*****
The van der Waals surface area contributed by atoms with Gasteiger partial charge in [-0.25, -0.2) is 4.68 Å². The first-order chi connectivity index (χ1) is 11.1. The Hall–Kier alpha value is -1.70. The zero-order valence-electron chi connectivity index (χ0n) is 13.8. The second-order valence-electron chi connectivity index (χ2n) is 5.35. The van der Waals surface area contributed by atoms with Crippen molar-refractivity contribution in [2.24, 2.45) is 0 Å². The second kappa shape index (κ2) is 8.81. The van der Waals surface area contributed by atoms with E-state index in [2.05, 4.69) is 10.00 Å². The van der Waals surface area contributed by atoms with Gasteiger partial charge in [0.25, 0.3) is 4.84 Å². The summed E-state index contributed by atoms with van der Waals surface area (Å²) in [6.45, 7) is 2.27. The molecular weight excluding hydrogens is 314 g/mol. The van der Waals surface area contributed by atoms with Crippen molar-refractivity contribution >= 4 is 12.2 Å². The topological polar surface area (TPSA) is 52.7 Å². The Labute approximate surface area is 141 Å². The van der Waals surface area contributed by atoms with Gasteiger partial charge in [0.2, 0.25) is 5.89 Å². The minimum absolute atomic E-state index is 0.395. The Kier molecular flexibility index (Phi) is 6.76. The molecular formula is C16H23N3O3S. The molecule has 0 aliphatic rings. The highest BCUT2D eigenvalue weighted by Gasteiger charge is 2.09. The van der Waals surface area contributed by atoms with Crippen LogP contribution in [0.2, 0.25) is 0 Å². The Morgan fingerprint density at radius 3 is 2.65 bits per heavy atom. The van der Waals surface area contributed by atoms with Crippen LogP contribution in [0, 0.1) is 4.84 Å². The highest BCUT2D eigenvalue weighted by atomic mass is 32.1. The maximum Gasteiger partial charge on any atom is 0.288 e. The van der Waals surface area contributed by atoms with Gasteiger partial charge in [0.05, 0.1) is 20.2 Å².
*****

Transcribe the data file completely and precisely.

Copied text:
The van der Waals surface area contributed by atoms with Gasteiger partial charge in [-0.25, -0.2) is 4.68 Å². The first-order chi connectivity index (χ1) is 11.1. The Hall–Kier alpha value is -1.70. The zero-order valence-electron chi connectivity index (χ0n) is 13.8. The second-order valence-electron chi connectivity index (χ2n) is 5.35. The van der Waals surface area contributed by atoms with Crippen molar-refractivity contribution in [2.24, 2.45) is 0 Å². The second kappa shape index (κ2) is 8.81. The van der Waals surface area contributed by atoms with E-state index in [2.05, 4.69) is 10.00 Å². The van der Waals surface area contributed by atoms with Gasteiger partial charge in [0.25, 0.3) is 4.84 Å². The summed E-state index contributed by atoms with van der Waals surface area (Å²) in [6.45, 7) is 2.27. The molecular weight excluding hydrogens is 314 g/mol. The van der Waals surface area contributed by atoms with Crippen molar-refractivity contribution >= 4 is 12.2 Å². The topological polar surface area (TPSA) is 52.7 Å². The Labute approximate surface area is 141 Å². The van der Waals surface area contributed by atoms with Gasteiger partial charge in [0.2, 0.25) is 5.89 Å². The minimum absolute atomic E-state index is 0.395. The Kier molecular flexibility index (Phi) is 6.76. The molecular formula is C16H23N3O3S. The molecule has 0 aliphatic rings. The highest BCUT2D eigenvalue weighted by Gasteiger charge is 2.09. The van der Waals surface area contributed by atoms with Crippen LogP contribution in [0.2, 0.25) is 0 Å². The Morgan fingerprint density at radius 3 is 2.65 bits per heavy atom. The van der Waals surface area contributed by atoms with Crippen LogP contribution in [0, 0.1) is 4.84 Å². The highest BCUT2D eigenvalue weighted by atomic mass is 32.1. The maximum Gasteiger partial charge on any atom is 0.288 e. The van der Waals surface area contributed by atoms with Gasteiger partial charge in [0.05, 0.1) is 20.2 Å².